Commercialized rap songs that glorify money and violence have no place at the 5 E Gallery, a nonprofit visual art and hip-hop culture gallery in Detroit that inspires a return to the roots of hip-hop as a peaceful, creative, and unifying culture.

The gallery’s name is a tribute to the five main elements of hip-hop culture: emceeing (rapping), DJ’ing, writing (aerosol art), dancing (including breaking, up-rocking, popping, and locking), and the connecting element of knowledge.

In addition to supporting local artists and featuring their work, 5 E Gallery offers a diverse array of artistic programs that helps youth in the Detroit community develop important creative and technical skills.

Piper Carter, director of public relations at 5 E Gallery, is an acclaimed fashion photographer whose work has appeared in The New York Times, French Vogue (Vogue Paris), British ELLE (ELLE UK), and Essence, just to name a few. She grew up between Detroit and New York, working in NYC until she moved back to Detroit in 2008 to take care of her mother who was suffering from poor health and needed 24-hour care. “Coming back was a blessing in disguise because we had a chance to connect,” Carter says, acknowledging that the distance impacted the time they spent together. “We ended up being good for each other – she helped me learn how to be a grown woman.”

Piper Carter

Piper Carter (Doug Coombe)

5 E was founded in 2007 by renowned Detroit hip-hop artist and turntablist DJ Sicari. In 2008, Carter met Sicari and began attending 5 E programs and collaborating with him. “I thought [the gallery] was a genius idea and I’m such a hip-hop enthusiast,” she says. “To find a person and a place that loves and celebrates the real culture of hip-hop as much as I did, in Detroit – it’s wonderful.”

Carter’s passion and participation at the gallery continued to grow. In May of 2009, 5 E Gallery launched The Foundation, based on Carter’s idea for a weekly night dedicated specifically to celebrating and supporting the voices of women in hip-hop. The program currently runs on Tuesday nights and participants have included female artists like singer Jade Lathan, who recently appeared on American Idol.

5 E Gallery fosters a creative environment that also functions as a safe space which provides young people with the skills and confidence to become artists that truly live hip-hop culture. The gallery is open after school through the evening for young people to practice their creativity.

5 E also holds a regular youth program on Saturdays where young people get hands-on experiences in STEAM (Science, Technology, Engineering, Arts, & Math) work. This weekly program is based on 5 E’s big annual community event, Dilla Youth Day, celebrating the legendary Detroit music producer J Dilla and showcasing youth performances in the arts.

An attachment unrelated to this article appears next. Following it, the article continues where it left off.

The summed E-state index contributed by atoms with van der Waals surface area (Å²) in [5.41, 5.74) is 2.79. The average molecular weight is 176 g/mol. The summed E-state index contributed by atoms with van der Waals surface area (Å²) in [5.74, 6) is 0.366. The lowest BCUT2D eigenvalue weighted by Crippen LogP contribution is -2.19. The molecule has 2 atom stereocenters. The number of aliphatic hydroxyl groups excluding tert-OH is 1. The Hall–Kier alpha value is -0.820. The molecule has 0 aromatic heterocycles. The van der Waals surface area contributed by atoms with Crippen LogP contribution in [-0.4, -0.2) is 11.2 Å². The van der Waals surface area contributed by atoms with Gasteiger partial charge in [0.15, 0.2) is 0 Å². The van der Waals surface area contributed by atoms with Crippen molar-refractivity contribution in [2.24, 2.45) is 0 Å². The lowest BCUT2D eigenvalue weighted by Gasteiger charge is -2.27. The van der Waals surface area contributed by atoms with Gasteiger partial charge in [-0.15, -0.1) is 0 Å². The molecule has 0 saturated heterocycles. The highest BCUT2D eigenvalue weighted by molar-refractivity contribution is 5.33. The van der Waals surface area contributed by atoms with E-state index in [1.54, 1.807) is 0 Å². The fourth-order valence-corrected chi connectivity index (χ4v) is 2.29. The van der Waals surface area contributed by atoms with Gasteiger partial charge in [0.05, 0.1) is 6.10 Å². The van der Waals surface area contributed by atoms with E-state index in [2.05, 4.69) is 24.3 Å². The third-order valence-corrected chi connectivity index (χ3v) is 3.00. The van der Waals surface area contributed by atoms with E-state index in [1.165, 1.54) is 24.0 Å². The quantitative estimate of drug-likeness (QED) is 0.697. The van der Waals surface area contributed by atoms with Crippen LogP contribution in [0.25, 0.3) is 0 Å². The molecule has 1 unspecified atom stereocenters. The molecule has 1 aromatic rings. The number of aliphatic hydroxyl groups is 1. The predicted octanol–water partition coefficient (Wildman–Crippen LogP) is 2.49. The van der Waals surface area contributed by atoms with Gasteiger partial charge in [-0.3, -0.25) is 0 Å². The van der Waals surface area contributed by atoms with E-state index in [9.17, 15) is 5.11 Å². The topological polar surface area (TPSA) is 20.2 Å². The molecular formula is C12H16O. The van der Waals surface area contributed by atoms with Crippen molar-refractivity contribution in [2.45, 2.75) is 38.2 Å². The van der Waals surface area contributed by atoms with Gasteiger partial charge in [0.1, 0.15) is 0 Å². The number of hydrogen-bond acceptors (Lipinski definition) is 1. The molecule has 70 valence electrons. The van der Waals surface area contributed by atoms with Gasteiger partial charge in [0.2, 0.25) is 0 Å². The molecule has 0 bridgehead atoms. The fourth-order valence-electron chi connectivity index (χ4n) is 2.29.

On Dilla Day and on Saturdays throughout the year, kids learn about music production, media literacy, art, and cutting-edge technology that empowers them to bring their creative visions to life in new and unique ways. “No matter where you go, hip-hop in its creation and inception is made for young people – to communicate with one another, express ideas, and relate what their culture is,” Carter says. She also cites the origins of hip-hop as created out of necessity by youth in the depressed Bronx in the 1970s. According to Carter, hip-hop was the path for young people of diverse cultures (Caribbean, African, Puerto Rican, and more) to “create a new reality for themselves.”

5 E Gallery works to support young artists through artist development and mentorship. Artist development includes classes, programs, opportunities to perform, and constructive critiques. Youth are also taught about the business aspects of their mediums and how to improve their skills. In addition, 5 E connects the kids with role models like music producers and community leaders.

5 E Gallery

5 E Gallery (Doug Coombe)

“For us, I think it’s important to acknowledge that in impoverished communities of color there’s really no modeling – it’s important for young people to see what’s practiced, to see people who are successful,” Carter says. “A lot of us didn’t have models for anything we wanted to do – we realized that we really have to show young people what to do [and] give them guidance and instruction.” By interacting with successful people in their aspired fields, youth gain well-rounded worldviews with a balance of school learning and professional experience.

With a focus on ideals like truth, equality, unity, and peace, 5 E Gallery works to educate the public that hip-hop isn’t just the commercialized rap that is popularly confused for hip-hop today. Rather, hip-hop is believed to be the culmination of all cultures: a movement and a lifestyle. “We’re doing sonic justice,” Carter says. “It’s all about music that uplifts and music that heals and providing a safe space for people – youth, women, people of color – to come and learn from one another.”

Carter is a self-described positive and hopeful person, who believes that life is a journey and not a destination. She acknowledges that violence can take many forms – guns, self-hatred, gossip, bullying, etc. – and that it stems mainly from insecurity and a perceived “lack.” Hip-hop, with its focus on cultural literacy, has the power to overcome this harmful mindset.

“My hope for the children of Detroit is that they always realize and recognize their own value, that they see themselves as an important part of this world with fresh ideas and that their ideas are valuable and valued,” Carter says. “We’re in these times where we hear about abysmal circumstances, but it’s still a beautiful world and it’s important that we uplift our youth and community.”